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An acid-loading chloride transport pathway in the intraerythrocytic malaria parasite, Plasmodium falciparum.

Henry, Roselani I, Cobbold, Simon A., Allen, Richard J. W., Khan, Asif, Hayward, Rhys, Lehane, Adele M., Bray, Patrick, Howitt, Susan M., Biagini, Giancarlo ORCID: https://orcid.org/0000-0001-6356-6595, Saliba, Kevin J. and Kirk, Kiaran (2010) 'An acid-loading chloride transport pathway in the intraerythrocytic malaria parasite, Plasmodium falciparum.'. The Journal of Biological Chemistry, Vol 285, Issue 24, pp. 18615-18626.

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Abstract

The intraerythrocytic malaria parasite exerts tight control over its ionic composition. In this study, a combination of fluorescent ion indicators and (36)Cl(-) flux measurements was used to investigate the transport of Cl(-) and the Cl(-)-dependent transport of "H(+)-equivalents" in mature (trophozoite stage) parasites, isolated from their host erythrocytes. Removal of extracellular Cl(-), resulting in an outward [Cl(-)] gradient, gave rise to a cytosolic alkalinization (i.e. a net efflux of H(+)-equivalents). This was reversed on restoration of extracellular Cl(-). The flux of H(+)-equivalents was inhibited by 4,4'-diisothiocyanostilbene-2,2'-disulfonic acid and, when measured in ATP-depleted parasites, showed a pronounced dependence on the pH of the parasite cytosol; the flux was low at cytosolic pH values < 7.2 but increased steeply with cytosolic pH at values > 7.2. (36)Cl(-) influx measurements revealed the presence of a Cl(-) uptake mechanism with characteristics similar to those of the Cl(-)-dependent H(+)-equivalent flux. The intracellular concentration of Cl(-) in the parasite was estimated to be approximately 48 mm in situ. The data are consistent with the intraerythrocytic parasite having in its plasma membrane a 4,4'-diisothiocyanostilbene-2,2'-disulfonic acid-sensitive transporter that, under physiological conditions, imports Cl(-) together with H(+)-equivalents, resulting in an intracellular Cl(-) concentration well above that which would occur if Cl(-) ions were distributed passively in accordance with the parasite's large, inwardly negative membrane potential.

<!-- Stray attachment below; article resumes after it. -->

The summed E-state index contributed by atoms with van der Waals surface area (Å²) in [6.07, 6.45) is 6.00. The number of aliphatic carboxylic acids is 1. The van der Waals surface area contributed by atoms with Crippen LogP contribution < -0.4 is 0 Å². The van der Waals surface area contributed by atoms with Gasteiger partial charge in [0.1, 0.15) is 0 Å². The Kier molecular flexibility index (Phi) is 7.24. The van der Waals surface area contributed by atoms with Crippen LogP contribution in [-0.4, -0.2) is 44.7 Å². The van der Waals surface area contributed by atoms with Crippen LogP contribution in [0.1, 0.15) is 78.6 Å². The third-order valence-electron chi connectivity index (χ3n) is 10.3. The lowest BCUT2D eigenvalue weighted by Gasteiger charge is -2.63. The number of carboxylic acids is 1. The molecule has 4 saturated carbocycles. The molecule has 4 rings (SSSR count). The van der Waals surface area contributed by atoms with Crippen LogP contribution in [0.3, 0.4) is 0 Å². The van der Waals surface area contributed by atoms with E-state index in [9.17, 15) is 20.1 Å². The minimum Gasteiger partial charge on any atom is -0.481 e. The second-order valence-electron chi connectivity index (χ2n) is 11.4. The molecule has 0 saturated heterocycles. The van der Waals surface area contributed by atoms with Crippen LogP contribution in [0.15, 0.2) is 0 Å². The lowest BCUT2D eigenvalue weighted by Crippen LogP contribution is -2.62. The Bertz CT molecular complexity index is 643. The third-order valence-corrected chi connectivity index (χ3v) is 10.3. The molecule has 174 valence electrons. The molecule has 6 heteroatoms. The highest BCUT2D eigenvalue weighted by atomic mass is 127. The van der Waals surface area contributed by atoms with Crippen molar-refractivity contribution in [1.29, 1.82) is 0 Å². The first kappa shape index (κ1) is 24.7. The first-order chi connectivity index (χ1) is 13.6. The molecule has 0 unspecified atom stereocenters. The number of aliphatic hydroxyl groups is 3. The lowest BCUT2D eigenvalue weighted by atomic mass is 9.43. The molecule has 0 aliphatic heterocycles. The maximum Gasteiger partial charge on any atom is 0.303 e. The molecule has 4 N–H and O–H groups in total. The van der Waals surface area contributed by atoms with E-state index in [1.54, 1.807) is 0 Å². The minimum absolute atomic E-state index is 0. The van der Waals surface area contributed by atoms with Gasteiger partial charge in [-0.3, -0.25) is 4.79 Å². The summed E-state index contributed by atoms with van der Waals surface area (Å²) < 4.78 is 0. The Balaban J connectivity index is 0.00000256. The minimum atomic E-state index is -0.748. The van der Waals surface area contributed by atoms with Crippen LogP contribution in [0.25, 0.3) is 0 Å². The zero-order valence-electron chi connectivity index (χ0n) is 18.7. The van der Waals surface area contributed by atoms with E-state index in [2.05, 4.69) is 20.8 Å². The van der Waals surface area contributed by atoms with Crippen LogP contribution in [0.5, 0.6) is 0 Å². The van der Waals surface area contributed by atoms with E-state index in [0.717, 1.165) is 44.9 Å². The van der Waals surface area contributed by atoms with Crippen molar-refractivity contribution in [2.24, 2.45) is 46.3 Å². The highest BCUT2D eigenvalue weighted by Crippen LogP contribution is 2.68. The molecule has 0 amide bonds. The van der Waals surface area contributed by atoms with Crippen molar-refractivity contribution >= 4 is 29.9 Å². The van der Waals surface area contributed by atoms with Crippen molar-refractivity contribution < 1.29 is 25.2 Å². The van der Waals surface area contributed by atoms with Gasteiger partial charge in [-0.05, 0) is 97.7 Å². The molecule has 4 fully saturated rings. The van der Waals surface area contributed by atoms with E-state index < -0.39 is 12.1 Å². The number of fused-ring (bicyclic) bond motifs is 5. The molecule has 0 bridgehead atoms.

Item Type: Article
Uncontrolled Keywords: Anion Transport; Chloride Transport; Parasitology; Plasma Membrane; Proton Transport; Malaria; Plasmodium falciparum; pH
Subjects: QU Biochemistry > Cells and Genetics > QU 375 Cell physiology
QX Parasitology > Protozoa > QX 135 Plasmodia
WC Communicable Diseases > Tropical and Parasitic Diseases > WC 750 Malaria
Faculty: Department: Groups (2002 - 2012) > Molecular & Biochemical Parasitology Group
Digital Object Identifer (DOI): https://doi.org/10.1074/jbc.M110.120980
Depositing User: Mary Creegan
Date Deposited: 07 Sep 2010 10:48
Last Modified: 06 Feb 2018 13:00
URI: https://archive.lstmed.ac.uk/id/eprint/1031

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